As per July 2017 RBI statistics, there are nearly 32 million active credit cards in India, but inner workings of credit cards is still a mystery for many. This is typically due to low financial literacy levels and a huge amount of misinformation circulating around credit cards. Many of us have a love-hate relationship with our credit cards. There’s no doubt about their convenience, the way they let you spread big purchases out over a longer period of time, or even the many perks you can get such as free movie tickets, or reward points… but despite this, many people remain wary of the plastic in their pocket.
In this article, we’ll bust three common myths related to credit cards
Myth #1: You should carry forward a balance on your credit card every month to build a high credit score.
Fact: You do not need to carry forward a balance on your credit card to have a great score. Rather, you would be charged interest 3%-5% per month in case the bill is not paid in full every month. It is the credit card utilisation rate which needs to be kept in check while using credit cards. Credit card utilisation refers to how much of your available credit card limit you use at any given time.
Dividing your total credit card balances by your total credit card limits gives you the credit card utilisation rate. The resulting percentage is one of the factors used by most of the credit bureaus because it’s often correlated with risk of making a default.
If you keep your credit card utilisation rate below 30 percent, you tend to have higher credit scores, but your credit report should show lenders you’re using credit responsibly by pay off your credit card bill in full each month. Carrying a balance forward could cause you to pay high interest and also lower your credit score.
Use these three tips to make you lower your credit utilisation:
Make credit card payments more than once a month
By doing so, your credit card balance never gets too high. Your credit card issuer will usually report your credit history to the credit bureaus once a month. So, if you’re able to pay off even a portion of your credit card bill before the due date, you can pull down your credit utilisation.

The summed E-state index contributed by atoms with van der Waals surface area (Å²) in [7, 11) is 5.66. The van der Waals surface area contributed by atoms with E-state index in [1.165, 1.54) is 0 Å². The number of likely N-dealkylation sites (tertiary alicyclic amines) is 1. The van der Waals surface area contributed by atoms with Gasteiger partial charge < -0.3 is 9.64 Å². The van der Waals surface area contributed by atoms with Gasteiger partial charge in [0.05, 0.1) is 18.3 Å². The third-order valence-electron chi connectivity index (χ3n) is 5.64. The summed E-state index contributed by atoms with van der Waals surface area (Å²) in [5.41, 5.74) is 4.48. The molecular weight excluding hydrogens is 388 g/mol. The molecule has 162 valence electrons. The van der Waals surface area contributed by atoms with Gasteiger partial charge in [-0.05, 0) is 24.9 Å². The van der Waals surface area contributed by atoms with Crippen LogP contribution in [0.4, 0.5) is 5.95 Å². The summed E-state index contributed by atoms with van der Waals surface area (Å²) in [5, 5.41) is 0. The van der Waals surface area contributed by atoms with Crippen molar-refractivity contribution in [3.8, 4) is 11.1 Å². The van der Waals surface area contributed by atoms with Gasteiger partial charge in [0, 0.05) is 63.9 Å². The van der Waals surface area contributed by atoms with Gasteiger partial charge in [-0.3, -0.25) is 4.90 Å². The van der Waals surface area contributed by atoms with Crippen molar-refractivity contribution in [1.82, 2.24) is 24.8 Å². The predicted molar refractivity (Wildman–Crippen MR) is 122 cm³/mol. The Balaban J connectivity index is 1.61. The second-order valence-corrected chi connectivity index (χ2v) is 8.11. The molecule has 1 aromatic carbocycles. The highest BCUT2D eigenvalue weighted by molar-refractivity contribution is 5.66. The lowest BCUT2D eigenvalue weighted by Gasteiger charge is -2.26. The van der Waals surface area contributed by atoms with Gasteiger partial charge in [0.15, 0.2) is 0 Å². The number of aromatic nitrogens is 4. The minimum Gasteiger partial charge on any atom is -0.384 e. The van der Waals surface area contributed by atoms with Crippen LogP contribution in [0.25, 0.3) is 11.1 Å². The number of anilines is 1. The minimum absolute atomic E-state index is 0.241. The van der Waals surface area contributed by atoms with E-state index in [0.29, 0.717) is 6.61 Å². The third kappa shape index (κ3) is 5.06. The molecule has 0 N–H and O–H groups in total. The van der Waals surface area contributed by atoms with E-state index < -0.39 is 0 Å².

Spread your usage across multiple cards each month.
If your spending are made usually through credit card, it is good to keep a number of credit cards. When you use multiple cards to make your spends, it will result in multiple credit card accounts of low credit utilisation rate rather than one account with high utilisation rate.
Increase your available credit limit.
If your income has increased and you’ve maintained a good credit history, or if you have sampled amount of loans, it makes sense to ask for a credit limit increase. A higher credit limit would lower the credit utilisation rate.
Myth #2: You should close all unused credit cards as soon as they’re paid off.
Fact: If your credit card ‘s annual membership fee outweighs the benefits you typically derive from the rewards program, it’s better to close such credit cards. But if you’re not being charged annually for membership fees, it could be good for your score to keep those credit cards open. Having more open credit card accounts generally means a higher overall credit limit, which can help keep your credit card utilisation rate under the desired level. If you close credit a card with a high credit limit, your credit utilisation rate may go up and your score may fall.
Myth #3: It is safe to pay with a debit card than paying with a credit card.
Fact: As we get more exposed to world wide web, identity theft and data breaches are on the rise. Consumer protections against fraudulent charges on credit cards are typically stronger. Paying with a debit card can expose your bank account details to the possibility of fraud, and it can take months to get the fraudulent charges reversed. Further, if your bank account is under attack by a fraudster, the money you had in your bank account could be tied up while the bank investigates. You should opt for a zero-liability featured credit card.The advantage of this feature is that once you report a stolen or lost card to the bank, you’re not liable to pay for any spends made on the card.
Also Read: Know Your Credit Card
Myths like these could be a reason for you not getting a great score, or even putting your bank account at risk. Don’t let misinformation negatively impact your financial goals. By getting educated, you can use your credit cards to their full potential and better protect yourself from misinformed decisions.